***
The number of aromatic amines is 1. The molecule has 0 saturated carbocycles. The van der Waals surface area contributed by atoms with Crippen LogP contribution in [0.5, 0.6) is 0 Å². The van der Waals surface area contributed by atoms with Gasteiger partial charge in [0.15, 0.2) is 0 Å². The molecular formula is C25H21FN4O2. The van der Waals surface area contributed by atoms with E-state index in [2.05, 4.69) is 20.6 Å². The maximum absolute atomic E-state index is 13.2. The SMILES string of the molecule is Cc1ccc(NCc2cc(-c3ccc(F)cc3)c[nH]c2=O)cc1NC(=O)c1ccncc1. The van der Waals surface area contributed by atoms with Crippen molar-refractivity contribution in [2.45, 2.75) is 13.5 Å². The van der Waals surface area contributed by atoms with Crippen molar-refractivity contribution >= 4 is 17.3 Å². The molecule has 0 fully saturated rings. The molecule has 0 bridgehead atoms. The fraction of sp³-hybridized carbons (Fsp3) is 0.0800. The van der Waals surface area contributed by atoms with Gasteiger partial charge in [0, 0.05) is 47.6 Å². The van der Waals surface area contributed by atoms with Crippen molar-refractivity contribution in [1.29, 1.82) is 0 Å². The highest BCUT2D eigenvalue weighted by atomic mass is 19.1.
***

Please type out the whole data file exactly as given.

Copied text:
The number of aromatic amines is 1. The molecule has 0 saturated carbocycles. The van der Waals surface area contributed by atoms with Crippen LogP contribution in [0.5, 0.6) is 0 Å². The van der Waals surface area contributed by atoms with Gasteiger partial charge in [0.15, 0.2) is 0 Å². The molecular formula is C25H21FN4O2. The van der Waals surface area contributed by atoms with E-state index in [2.05, 4.69) is 20.6 Å². The maximum absolute atomic E-state index is 13.2. The SMILES string of the molecule is Cc1ccc(NCc2cc(-c3ccc(F)cc3)c[nH]c2=O)cc1NC(=O)c1ccncc1. The van der Waals surface area contributed by atoms with Crippen molar-refractivity contribution in [2.45, 2.75) is 13.5 Å². The van der Waals surface area contributed by atoms with Crippen molar-refractivity contribution >= 4 is 17.3 Å². The molecule has 0 fully saturated rings. The molecule has 0 bridgehead atoms. The fraction of sp³-hybridized carbons (Fsp3) is 0.0800. The van der Waals surface area contributed by atoms with Gasteiger partial charge in [0, 0.05) is 47.6 Å². The van der Waals surface area contributed by atoms with Crippen molar-refractivity contribution in [1.29, 1.82) is 0 Å². The highest BCUT2D eigenvalue weighted by atomic mass is 19.1.